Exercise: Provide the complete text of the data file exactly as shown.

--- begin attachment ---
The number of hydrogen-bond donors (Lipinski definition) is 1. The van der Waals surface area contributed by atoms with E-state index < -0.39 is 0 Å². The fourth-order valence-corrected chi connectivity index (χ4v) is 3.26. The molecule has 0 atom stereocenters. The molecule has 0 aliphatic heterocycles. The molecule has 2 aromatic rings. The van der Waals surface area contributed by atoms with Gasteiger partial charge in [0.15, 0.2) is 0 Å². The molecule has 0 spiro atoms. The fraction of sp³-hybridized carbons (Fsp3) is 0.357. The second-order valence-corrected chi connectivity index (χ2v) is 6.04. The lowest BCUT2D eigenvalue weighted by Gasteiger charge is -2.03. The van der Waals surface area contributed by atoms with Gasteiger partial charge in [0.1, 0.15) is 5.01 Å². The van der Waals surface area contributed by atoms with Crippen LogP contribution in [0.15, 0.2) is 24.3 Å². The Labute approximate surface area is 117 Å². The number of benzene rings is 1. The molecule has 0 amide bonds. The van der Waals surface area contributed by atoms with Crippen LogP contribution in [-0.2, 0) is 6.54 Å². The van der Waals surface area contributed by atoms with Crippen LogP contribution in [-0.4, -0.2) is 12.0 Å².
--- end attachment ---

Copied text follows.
The number of hydrogen-bond donors (Lipinski definition) is 1. The van der Waals surface area contributed by atoms with E-state index < -0.39 is 0 Å². The fourth-order valence-corrected chi connectivity index (χ4v) is 3.26. The molecule has 0 atom stereocenters. The molecule has 0 aliphatic heterocycles. The molecule has 2 aromatic rings. The van der Waals surface area contributed by atoms with Gasteiger partial charge in [0.15, 0.2) is 0 Å². The molecule has 0 spiro atoms. The fraction of sp³-hybridized carbons (Fsp3) is 0.357. The second-order valence-corrected chi connectivity index (χ2v) is 6.04. The lowest BCUT2D eigenvalue weighted by Gasteiger charge is -2.03. The van der Waals surface area contributed by atoms with Gasteiger partial charge in [0.1, 0.15) is 5.01 Å². The van der Waals surface area contributed by atoms with Crippen LogP contribution in [0.15, 0.2) is 24.3 Å². The Labute approximate surface area is 117 Å². The number of benzene rings is 1. The molecule has 0 amide bonds. The van der Waals surface area contributed by atoms with Crippen LogP contribution in [-0.2, 0) is 6.54 Å². The van der Waals surface area contributed by atoms with Crippen LogP contribution in [-0.4, -0.2) is 12.0 Å².